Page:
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Your tuition $$: Freshman “common reading” all about illegal immigrants and “racial injustice”

July 13, 2016

From my latest blog post for the Independent Women’s Forum:

Old freshman reading favorite Plato: Take a hike and drink some hemlock

 

So this year the hottest common freshman reading topic is…illegal immigrants. Inside Higher Education reports:

“Freshmen at Miami University of Ohio will read Spare Parts: Four Undocumented Teenagers, One Ugly Robot and the Battle for the American Dream (MacMillan) by Joshua Davis, a contributing editor at Wired magazine. The book — which inspired a film — is based on the true story of undocumented high school students who entered a national robotics competition….

“Favoring an ethnographic approach, Tufts University chose Lives in Limbo: Undocumented and Coming of Age in America (University of California Press) by Roberto G. Gonzales, an assistant professor at the Harvard University Graduate School of Education. The book examines the results of a 12-year study that followed 150 undocumented young adults in Los Angeles….

“Opting for a personal narrative, California State University East Bay chose the memoir Illegal: Reflections of an Undocumented Immigrant (University of Illinois Press), in which the author recounts his attempts to gain an education and build a new life in America. Due to legal concerns surrounding his immigration status, the author published the memoir under the name José Ángel N.”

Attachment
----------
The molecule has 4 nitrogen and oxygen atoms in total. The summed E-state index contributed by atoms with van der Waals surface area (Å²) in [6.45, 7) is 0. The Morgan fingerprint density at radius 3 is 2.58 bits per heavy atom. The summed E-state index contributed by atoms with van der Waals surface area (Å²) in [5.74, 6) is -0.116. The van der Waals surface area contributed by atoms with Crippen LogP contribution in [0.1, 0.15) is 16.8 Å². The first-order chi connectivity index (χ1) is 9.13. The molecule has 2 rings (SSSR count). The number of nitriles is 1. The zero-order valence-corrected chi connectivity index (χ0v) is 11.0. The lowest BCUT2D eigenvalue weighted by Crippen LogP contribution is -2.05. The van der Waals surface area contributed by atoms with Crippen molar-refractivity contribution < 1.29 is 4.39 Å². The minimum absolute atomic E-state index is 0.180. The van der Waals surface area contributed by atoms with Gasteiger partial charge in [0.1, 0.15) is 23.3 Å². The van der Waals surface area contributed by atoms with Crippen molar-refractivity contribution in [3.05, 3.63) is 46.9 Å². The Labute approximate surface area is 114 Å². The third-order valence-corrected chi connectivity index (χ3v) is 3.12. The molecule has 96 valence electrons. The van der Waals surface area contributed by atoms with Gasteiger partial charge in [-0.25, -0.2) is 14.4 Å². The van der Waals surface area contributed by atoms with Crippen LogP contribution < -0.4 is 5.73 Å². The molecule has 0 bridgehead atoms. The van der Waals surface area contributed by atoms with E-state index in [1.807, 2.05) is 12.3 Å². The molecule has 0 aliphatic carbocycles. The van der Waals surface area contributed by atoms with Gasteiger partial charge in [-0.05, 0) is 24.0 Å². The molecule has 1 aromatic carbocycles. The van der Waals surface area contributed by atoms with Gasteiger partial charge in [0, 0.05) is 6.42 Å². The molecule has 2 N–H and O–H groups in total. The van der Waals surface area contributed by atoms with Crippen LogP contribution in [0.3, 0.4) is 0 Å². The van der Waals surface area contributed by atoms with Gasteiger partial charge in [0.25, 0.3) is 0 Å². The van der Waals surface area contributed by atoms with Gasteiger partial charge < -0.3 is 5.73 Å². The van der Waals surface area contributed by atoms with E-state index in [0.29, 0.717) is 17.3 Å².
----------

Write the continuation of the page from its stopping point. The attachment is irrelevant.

***

But on some campuses the freshman-orientation administrators have evidently decided that illegal immigration is so last year. They’ve gone with the second hottest common-reading topic: racial injustice.

“Students entering the Honors College at Arizona will read Citizen: An American Lyric (Graywolf Press) by the poet Claudia Rankine, a fusion of poetry, art and criticism that explores the intersections of race, language and the body. The first chapter relates microaggressions directed at Rankine and her friends, while the seventh chapter features a list of African-American men involved in recent police shootings that concludes with the phrase ‘because white men can’t police their imagination black men are dying.’…

“Wesleyan University picked The New Jim Crow: Mass Incarceration in the Age of Colorblindness (The New Press) by Michelle Alexander, associate professor of law at Ohio State University. The book seeks to challenge the idea that we live in an era of colorblindness, tracing how the war on drugs targeted black men and suggesting that mass incarceration replaced segregation as a system of social control.”

Read the whole thing here.

Posted by Charlotte Allen

 

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